Thursday, March 26, 2015

Home is Cowwarr the heart is

Hey pal, great to see you, how've you... hang on a sec, my phone's ringing. Sorry, I'd better take this. In the past I might've just kept writing the blog post and then rung the person back later, but not anymore; as you can see in the headline to this article in the Gippsland local paper, nowadays, I answer calls.
Ha, hi, I just thought I'd write a quick little blog post reminding you that Future Now, the group show I'm in at Cowwarr in Regional Victoria, curated by Rosemary Forde, is still on until April 27. Oh and also yeah, as seen in the above screenshot of my friend and fellow artist Isabelle's instagram, there's an article about the show published in the current LaTrobe Valley Express. Click on this sentence to read the it. 

I really like the article, I can't remember the last time I was referred to as 'Mr. Pittock'. Also, having lived my whole life in a forest, I don't think I've ever been called an "urban artist". So thank you to the writer Farah Plummer for providing me with some much needed street cred.

Another fun feature of the article is this photo of the other artists and I holding my portraits of them, and all of us wearing a very natural smile.
It's a fun upbeat photo, contrasting nicely with this much more moody, serious artist photo that was also taken of Isabelle and I beginning to install our work. 
Photos of me are usually a lot cooler if I don't know that they're being taken. For instance, if I'd known that the above photo was being taken it probably would've turned out like this.
While I'm going through photos from Cowwarr, here's Dan and I tending to the gallery garden. As you can see, Dan is praying that the plants will grow, meanwhile I'm trying to make the plants grow using a watering can. Which one of us has the better gardening technique? That's for you to decide.
(Given that there wasn't any water in the watering can, my guess is that both techniques are equally as effective.)
Cowwarr's a pretty funny place, it's about a three and a half hour drive from Melbourne; there's no phone reception or internet and it's a bit like going back in time. The gallery was created by the mayor of Wellington, Carolyn Crossley, that's her on the left. 
(She now runs the gallery with her wonderful partner Clive. That's his awesome sculpture whose nose I'm picking.)

Carolyn established the gallery back in 1992, before that the building was a butter factory. Don't worry, I made plenty of "I can't believe it's not butter factory" jokes.

Anyway so the four other artists and I all drove down to Cowwarr in my car, we were kind of like the Scooby Doo gang, except that the only mystery we had to solve is "What the heck are we doing with our lives?!" Which is a tough one to figure out in a weekend.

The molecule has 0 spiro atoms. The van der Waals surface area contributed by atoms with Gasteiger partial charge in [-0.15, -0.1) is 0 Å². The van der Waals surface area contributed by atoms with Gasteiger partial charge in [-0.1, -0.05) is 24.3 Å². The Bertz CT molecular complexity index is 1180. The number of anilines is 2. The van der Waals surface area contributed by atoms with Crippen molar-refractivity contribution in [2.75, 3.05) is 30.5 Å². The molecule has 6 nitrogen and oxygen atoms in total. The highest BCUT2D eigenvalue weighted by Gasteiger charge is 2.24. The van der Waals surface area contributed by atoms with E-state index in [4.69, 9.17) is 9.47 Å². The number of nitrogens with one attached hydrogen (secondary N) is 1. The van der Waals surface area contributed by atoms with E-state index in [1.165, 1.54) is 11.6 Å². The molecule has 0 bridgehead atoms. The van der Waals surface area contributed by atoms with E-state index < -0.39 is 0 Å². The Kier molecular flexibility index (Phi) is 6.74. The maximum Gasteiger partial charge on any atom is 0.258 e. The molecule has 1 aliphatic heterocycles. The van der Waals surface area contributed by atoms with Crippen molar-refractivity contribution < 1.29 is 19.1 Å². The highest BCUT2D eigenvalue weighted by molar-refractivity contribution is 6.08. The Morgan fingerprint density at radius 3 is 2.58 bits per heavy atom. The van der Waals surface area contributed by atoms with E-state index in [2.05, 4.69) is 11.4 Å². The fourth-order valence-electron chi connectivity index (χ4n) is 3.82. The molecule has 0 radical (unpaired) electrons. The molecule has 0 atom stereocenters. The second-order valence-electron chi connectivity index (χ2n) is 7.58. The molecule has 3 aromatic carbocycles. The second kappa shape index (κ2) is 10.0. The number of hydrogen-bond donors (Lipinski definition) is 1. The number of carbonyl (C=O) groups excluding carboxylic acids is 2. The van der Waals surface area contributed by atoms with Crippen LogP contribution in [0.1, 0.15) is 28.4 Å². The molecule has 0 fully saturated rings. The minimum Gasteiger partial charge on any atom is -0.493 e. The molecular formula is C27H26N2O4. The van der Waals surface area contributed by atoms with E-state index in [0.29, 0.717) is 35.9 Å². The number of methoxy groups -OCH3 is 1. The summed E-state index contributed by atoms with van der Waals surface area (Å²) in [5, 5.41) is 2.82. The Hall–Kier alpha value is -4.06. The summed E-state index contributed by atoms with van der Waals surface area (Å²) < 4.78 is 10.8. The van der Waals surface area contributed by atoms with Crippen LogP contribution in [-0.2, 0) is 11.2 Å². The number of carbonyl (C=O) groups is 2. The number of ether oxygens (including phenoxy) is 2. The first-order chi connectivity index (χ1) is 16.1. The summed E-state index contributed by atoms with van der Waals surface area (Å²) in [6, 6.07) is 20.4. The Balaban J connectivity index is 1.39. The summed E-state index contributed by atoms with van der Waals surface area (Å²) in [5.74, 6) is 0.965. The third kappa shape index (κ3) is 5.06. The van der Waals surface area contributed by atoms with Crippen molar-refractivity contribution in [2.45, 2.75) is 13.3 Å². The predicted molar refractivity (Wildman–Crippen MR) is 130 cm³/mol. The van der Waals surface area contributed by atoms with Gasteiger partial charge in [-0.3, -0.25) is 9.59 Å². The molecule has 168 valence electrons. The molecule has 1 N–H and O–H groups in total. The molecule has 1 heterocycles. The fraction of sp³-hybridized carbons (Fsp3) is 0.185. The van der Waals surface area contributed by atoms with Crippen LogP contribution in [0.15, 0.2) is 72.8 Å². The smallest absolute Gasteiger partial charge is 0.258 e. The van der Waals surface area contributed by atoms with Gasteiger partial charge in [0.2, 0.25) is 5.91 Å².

I guess if we were looking for enlightenment though then this was the place to find it. We stayed in an old Church convent stuffed full of huge Jeff Koonsy sculptures like this.
Given that the view from my studio looks out onto a Church, and is around the corner from a bottle shop, I'm used to working near spirits. On Saturday morning I woke up early and began sculpting a Frosty Fruit, while drinking coffee with weird milk and reading Jesus.
Later in the morning I continued sculpting a Frosty Fruit I was joined by the others, who all did what you're supposed to do with Frosty Fruits, which is eat them. As seen here in the worlds blurriest photo. 
After that we went to the gallery and finalised the install, we then went to the pub and played a few games of pool, and after that we went to a quarry where we swam out across a lake and jumped off an eight meter rock into the water, and then that night we drove to Sale and went to a rodeo.
The rodeo crowd was pretty amazing. You know how when someone takes a baby to one of those professional photography places and they dress the baby up as a cowboy? Well everybody looked just like that, except they actually were cowboys. And cowgirls. Cow people. Cowwarr people. Not just people though, at one point we saw a dog riding a horse. That was a real highlight. I wasn't quick enough to get a photo of that but I did take a photo of this lady who rode a horse whilst singing. I wrote down the lyrics to one of her songs; "His fists are big but my guns are bigger, he'll find out when I pull the trigger..." 
The rodeo wrapped up when we saw a nine year old cowboy get bucked really hard in the face then stomped into the ground. He didn't get up and was carried off on a stretcher while the man on the megaphone told us what a true blue champion the kid is.
I've just realised I should probably be talking about the actual exhibition, but I might do that another time, for now I'm just trying to give you an idea of the exciting place that the show's in. Also, I'll be driving back down to Cowwarr by myself next month and doing a two week residency at the Cowwarr Art Space, so I'll be sure to take some good documentation and say more about the show then.
And so yeah, Future Now, Cowwarr Art Space until April 27, I know you probably won't be able to drive out that far and see it but I figure you might be interested in hearing about it anyway. Thanks heaps for reading, I hope you're going really good, and if anyone is giving you any grief with their big fists then try not to put yourself in a position where you might find yourself on the receiving end of a cowwarrds punch, instead my advice is to climb on your horse and go buy the biggest guns you can afford. That's what I would do, but I am after all, an urban artist.
Opp shop opening hours.

Check(ers) mate. 
Re-enacting that photo of The Beatles in a pool.
At the rodeo.